Walter Cronkite closes the Nam segment with "There is still no end to the war in sight."
Out of either boredom or anxiety, I decide to go to my room and study for tomorrow's American History exam. It doesn't interest me, but maybe making a good grade would be fun for a change. So I study for at least a couple of hours, sacrificing "Lost in Space," "Beverly Hillbillies" and most of "Green Acres."
I make a 100 on the exam, my first 100 in high school. Only two other classmates make 100s, both girls.
A day or so later, I'm in that same class talking to the kid in front of me, Tommy Kiser. A really nice guy, he looks sort of Asian, close enough he could've played a Kamikaze pilot in those terrible American WWII movies. He is very neat and likes to wear short-sleeved, plaid, button-down shirts with the sleeve rolled up an inch or so.
"Me neither," he says and gazes out the window. "I want to, though. I would if I knew I wouldn't get cancer."
"I would, too," I say. "But with my luck, I'd get cancer and die."
Our teacher, Mrs. Browning the Younger, finishes taking attendance then goes to the podium to begin class.
Tommy is quiet for a while, still looking out the window. He rat-a-tat-tats the desk with his fingers.
He turns and faces me. "You think we'll wind up in Vietnam?"
"Do you want to go?"
He looks back out the window. "I sort of do, I guess," he says."If I knew I wouldn't get killed, I think I might like it. I'm probably gonna get drafted anyway."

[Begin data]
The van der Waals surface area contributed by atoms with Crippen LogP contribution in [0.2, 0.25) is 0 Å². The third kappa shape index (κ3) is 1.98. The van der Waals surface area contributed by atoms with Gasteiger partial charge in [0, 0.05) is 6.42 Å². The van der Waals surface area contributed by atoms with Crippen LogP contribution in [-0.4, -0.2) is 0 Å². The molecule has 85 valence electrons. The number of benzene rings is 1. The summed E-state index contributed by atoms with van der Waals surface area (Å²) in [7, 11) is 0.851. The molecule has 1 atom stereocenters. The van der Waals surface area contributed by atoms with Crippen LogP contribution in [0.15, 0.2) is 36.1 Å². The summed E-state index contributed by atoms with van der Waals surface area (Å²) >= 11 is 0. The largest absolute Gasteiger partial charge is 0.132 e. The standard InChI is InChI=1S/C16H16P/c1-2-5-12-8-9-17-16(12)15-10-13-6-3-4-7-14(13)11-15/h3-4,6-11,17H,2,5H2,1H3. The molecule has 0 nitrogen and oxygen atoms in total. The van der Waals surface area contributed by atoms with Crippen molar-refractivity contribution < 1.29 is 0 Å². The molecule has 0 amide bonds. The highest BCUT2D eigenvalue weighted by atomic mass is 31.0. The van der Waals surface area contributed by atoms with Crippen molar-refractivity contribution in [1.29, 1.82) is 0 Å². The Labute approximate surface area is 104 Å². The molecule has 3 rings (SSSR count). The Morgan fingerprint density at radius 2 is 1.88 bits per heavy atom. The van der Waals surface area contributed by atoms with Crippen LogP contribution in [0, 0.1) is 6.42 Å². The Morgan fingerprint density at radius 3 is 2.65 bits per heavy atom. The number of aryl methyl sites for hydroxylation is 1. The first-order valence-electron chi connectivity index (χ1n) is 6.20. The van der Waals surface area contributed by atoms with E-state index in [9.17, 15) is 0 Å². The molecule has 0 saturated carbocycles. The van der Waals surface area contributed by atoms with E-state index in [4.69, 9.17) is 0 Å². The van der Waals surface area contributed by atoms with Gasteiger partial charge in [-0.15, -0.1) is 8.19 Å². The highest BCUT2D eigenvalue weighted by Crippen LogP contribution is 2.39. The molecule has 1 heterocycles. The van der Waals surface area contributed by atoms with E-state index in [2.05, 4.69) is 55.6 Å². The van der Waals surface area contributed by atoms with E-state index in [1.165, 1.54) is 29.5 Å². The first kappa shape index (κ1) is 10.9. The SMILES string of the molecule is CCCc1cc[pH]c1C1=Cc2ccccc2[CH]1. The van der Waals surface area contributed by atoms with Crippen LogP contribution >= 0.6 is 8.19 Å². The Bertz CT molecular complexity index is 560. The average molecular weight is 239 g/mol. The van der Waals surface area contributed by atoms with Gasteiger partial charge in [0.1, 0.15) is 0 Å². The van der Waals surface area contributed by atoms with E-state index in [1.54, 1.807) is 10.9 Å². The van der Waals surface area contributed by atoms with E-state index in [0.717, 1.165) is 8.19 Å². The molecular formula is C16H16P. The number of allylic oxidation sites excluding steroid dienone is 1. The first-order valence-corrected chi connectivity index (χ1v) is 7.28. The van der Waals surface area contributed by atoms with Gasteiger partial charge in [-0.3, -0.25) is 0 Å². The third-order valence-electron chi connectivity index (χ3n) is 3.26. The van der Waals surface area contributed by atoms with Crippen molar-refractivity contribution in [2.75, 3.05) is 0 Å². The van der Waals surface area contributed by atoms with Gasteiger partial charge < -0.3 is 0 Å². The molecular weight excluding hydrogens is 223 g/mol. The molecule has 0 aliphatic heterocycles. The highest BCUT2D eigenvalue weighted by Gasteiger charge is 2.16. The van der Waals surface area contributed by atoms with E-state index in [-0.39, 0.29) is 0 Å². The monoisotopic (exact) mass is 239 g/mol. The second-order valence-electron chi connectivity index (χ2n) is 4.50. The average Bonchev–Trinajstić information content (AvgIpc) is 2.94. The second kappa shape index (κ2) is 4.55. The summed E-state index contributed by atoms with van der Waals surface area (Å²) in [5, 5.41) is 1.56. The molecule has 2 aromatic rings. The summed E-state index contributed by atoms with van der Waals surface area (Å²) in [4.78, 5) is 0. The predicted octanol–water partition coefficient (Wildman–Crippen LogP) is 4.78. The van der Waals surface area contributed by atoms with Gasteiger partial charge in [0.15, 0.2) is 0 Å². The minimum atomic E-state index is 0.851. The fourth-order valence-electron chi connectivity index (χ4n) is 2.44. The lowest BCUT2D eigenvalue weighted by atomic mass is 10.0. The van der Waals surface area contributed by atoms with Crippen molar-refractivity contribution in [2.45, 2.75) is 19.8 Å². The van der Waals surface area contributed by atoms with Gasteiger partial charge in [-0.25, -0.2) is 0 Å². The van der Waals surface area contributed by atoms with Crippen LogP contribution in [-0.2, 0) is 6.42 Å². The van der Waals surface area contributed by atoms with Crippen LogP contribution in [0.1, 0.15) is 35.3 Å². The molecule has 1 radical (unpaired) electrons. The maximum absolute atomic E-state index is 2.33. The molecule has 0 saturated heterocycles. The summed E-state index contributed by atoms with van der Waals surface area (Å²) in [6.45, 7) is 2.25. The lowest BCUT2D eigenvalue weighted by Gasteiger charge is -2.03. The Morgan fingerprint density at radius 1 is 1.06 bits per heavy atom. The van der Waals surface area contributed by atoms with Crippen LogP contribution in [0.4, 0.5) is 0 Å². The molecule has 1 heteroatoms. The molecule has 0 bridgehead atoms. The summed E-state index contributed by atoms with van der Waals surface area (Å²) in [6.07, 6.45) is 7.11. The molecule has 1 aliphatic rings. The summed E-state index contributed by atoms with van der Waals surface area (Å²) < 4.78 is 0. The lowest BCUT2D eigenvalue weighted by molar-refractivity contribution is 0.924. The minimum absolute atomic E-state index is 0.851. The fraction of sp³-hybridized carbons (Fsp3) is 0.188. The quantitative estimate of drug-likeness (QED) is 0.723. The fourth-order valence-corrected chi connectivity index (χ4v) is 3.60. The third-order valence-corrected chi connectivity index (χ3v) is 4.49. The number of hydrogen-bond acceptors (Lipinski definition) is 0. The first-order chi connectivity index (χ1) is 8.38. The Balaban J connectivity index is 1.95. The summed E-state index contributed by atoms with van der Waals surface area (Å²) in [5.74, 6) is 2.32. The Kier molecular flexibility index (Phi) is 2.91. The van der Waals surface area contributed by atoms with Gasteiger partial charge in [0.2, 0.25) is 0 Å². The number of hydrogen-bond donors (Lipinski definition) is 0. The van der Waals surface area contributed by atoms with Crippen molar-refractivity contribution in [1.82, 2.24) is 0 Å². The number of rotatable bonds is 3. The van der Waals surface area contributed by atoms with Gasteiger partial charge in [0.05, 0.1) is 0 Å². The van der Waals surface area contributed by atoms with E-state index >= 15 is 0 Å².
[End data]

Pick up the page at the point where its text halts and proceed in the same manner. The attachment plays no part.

"Same here," I say. "I know I'm gonna get drafted, and with my luck I'll get killed."
He smiles out the window and shakes his head. "Then we might as well smoke," he says and turns back around as Mrs. Browning, behind the podium, looks in our direction and makes one of those fake throat-clearing sounds.
|Me in '67: Cheater, draftee|
I let out the kind of sigh dogs make just after lying down. I shake my head and say, "Mmm. I really don't know."
She says, "You don't know. You don't know?" She looks at the rest of the class (I'm sitting by the wall, so I'm now out of her line of sight), but addresses me. "That's interesting, Roy. You made a 100 on your exam, yet you never know the answers to my questions."
Then she looks back at me. "What does that tell us?"
My neck gets hot. My classmates are all suddenly looking directly at me, except Tommy, who looks at Mrs. Burgerstram. I want him to look at me and give the ol' "she's-full-of-shit" eye roll. I don't say anything. I can't.
Walking home, I decide not to study anymore.
And there was still no end to the war in sight.